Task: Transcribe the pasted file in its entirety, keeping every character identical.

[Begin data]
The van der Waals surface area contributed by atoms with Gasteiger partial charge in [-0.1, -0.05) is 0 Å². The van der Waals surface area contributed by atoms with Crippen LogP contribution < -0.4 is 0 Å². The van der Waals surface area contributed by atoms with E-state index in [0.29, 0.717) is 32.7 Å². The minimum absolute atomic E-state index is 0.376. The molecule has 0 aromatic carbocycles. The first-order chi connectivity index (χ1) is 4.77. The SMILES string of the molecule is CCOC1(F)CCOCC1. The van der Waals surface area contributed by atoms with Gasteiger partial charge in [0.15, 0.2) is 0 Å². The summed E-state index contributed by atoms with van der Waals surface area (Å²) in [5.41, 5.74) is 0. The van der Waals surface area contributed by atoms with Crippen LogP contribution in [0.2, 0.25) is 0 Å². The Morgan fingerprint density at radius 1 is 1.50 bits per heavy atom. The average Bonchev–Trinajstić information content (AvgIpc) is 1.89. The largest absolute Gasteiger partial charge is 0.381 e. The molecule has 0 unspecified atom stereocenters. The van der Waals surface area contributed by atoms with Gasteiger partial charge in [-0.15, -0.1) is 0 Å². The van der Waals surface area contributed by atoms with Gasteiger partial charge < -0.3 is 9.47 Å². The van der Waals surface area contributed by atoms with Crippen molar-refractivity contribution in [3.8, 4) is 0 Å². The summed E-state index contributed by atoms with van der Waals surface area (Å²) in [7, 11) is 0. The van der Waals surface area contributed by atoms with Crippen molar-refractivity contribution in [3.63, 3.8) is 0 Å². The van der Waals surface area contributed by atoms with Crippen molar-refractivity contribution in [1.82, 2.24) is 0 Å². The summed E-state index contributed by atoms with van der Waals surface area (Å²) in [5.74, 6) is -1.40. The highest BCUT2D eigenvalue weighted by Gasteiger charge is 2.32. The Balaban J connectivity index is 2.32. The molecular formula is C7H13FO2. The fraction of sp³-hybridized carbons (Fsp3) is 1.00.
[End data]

The van der Waals surface area contributed by atoms with Gasteiger partial charge in [-0.1, -0.05) is 0 Å². The van der Waals surface area contributed by atoms with Crippen LogP contribution < -0.4 is 0 Å². The van der Waals surface area contributed by atoms with E-state index in [0.29, 0.717) is 32.7 Å². The minimum absolute atomic E-state index is 0.376. The molecule has 0 aromatic carbocycles. The first-order chi connectivity index (χ1) is 4.77. The SMILES string of the molecule is CCOC1(F)CCOCC1. The van der Waals surface area contributed by atoms with Gasteiger partial charge in [0.15, 0.2) is 0 Å². The summed E-state index contributed by atoms with van der Waals surface area (Å²) in [5.41, 5.74) is 0. The van der Waals surface area contributed by atoms with Crippen LogP contribution in [0.2, 0.25) is 0 Å². The Morgan fingerprint density at radius 1 is 1.50 bits per heavy atom. The average Bonchev–Trinajstić information content (AvgIpc) is 1.89. The largest absolute Gasteiger partial charge is 0.381 e. The molecule has 0 unspecified atom stereocenters. The van der Waals surface area contributed by atoms with Gasteiger partial charge in [-0.15, -0.1) is 0 Å². The van der Waals surface area contributed by atoms with Gasteiger partial charge < -0.3 is 9.47 Å². The van der Waals surface area contributed by atoms with Crippen molar-refractivity contribution in [3.8, 4) is 0 Å². The summed E-state index contributed by atoms with van der Waals surface area (Å²) in [7, 11) is 0. The van der Waals surface area contributed by atoms with Crippen molar-refractivity contribution in [3.63, 3.8) is 0 Å². The van der Waals surface area contributed by atoms with Crippen molar-refractivity contribution in [1.82, 2.24) is 0 Å². The summed E-state index contributed by atoms with van der Waals surface area (Å²) in [5.74, 6) is -1.40. The highest BCUT2D eigenvalue weighted by Gasteiger charge is 2.32. The Balaban J connectivity index is 2.32. The molecular formula is C7H13FO2. The fraction of sp³-hybridized carbons (Fsp3) is 1.00.